Pirates release kidnapped sailors

by Array

KANO, Nigeria—Three sailors—including two Russians—have been freed following weeks in captivity after pirates raided their cargo ship off the coasts of Nigeria and Cameroon, a shipping company said Monday.

Carisbrooke Shipping Ltd of the United Kingdom issued a statement saying the men had been released after the February 7 attack on the MV Esther C.

“The three officers were confirmed as being safe and in good spirits on March 11 after 31 days in captivity,” the company said.

The company did not say whether a ransom had been paid to secure the sailors’ freedom. Such kidnappings typically end with a ransom payment being made, usually in the hundreds of thousands of dollars.

Pirates attacked the vessel some 130 kilometres (80 miles) off Nigeria’s coast. The company previously said the pirates stole the sailors’ personal belongings before leaving with the three sailors.

Russia’s foreign ministry previously identified two of the sailors as being Russians.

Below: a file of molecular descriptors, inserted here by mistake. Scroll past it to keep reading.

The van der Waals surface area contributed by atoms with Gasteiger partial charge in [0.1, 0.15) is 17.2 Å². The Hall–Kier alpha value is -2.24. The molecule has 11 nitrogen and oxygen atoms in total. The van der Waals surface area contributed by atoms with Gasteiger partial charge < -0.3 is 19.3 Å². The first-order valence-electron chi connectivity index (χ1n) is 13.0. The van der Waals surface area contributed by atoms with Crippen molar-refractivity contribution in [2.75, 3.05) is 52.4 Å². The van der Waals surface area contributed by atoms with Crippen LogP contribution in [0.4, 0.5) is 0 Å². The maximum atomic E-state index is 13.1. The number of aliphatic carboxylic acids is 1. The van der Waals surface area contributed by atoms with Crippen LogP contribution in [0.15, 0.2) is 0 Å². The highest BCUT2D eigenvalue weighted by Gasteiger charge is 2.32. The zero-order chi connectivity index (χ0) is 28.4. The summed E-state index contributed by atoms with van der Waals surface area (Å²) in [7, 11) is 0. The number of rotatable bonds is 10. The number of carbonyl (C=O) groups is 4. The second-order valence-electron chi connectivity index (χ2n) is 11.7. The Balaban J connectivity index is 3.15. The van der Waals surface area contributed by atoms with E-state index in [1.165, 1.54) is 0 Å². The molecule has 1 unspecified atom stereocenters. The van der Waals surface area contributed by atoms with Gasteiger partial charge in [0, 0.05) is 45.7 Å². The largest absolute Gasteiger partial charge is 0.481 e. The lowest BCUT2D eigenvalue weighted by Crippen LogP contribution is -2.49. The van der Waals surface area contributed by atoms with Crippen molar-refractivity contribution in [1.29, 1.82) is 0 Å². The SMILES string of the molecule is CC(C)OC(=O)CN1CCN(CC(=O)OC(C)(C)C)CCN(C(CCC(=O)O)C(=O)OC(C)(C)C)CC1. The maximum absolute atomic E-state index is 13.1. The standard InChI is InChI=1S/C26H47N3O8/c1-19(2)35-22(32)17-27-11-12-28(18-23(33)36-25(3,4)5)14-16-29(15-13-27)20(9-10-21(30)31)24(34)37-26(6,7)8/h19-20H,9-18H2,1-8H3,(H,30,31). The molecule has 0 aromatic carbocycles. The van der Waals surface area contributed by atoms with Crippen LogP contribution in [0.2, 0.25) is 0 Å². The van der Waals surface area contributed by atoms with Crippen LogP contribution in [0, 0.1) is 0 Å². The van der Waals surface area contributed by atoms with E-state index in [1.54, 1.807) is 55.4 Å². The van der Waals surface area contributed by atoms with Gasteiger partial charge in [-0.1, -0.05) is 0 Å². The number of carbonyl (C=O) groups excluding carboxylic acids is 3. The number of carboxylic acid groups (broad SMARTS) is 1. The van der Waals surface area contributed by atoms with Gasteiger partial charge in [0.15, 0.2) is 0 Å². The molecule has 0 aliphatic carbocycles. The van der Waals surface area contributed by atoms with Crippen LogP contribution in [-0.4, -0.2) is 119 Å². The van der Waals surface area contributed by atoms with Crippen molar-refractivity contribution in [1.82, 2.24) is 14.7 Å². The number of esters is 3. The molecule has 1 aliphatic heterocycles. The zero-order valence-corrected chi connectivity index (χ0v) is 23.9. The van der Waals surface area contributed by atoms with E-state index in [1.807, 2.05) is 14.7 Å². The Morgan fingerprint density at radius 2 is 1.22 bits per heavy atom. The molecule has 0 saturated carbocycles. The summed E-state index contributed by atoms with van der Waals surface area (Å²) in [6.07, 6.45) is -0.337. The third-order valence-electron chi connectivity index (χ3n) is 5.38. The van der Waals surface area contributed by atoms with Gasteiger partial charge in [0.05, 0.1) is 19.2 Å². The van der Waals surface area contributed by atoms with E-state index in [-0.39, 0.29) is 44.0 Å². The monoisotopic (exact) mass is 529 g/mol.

The attack on the cargo ship came in a series of escalating assaults in the Gulf of Guinea, which follows the African continent’s southward curve from Liberia to Gabon.

Piracy in the Gulf of Guinea has escalated from low-level armed robberies to hijackings and cargo thefts. Last year, London-based Lloyd’s Market Association—an umbrella group of insurers—listed Nigeria, neighbouring Benin and nearby waters in the same risk category as Somalia, where two decades of war and anarchy allowed piracy to flourish. But as piracy has dropped in recent months off Somalia’s coast, it’s only risen in the Gulf of Guinea.

Pirates in West Africa also have been more willing to use violence in their robberies, as they often target the cargo, not the crew for ransom as is the case off Somalia. Experts say many of the pirates come from Nigeria, where corrupt law enforcement allows criminality to thrive and there’s a bustling black market for stolen crude oil.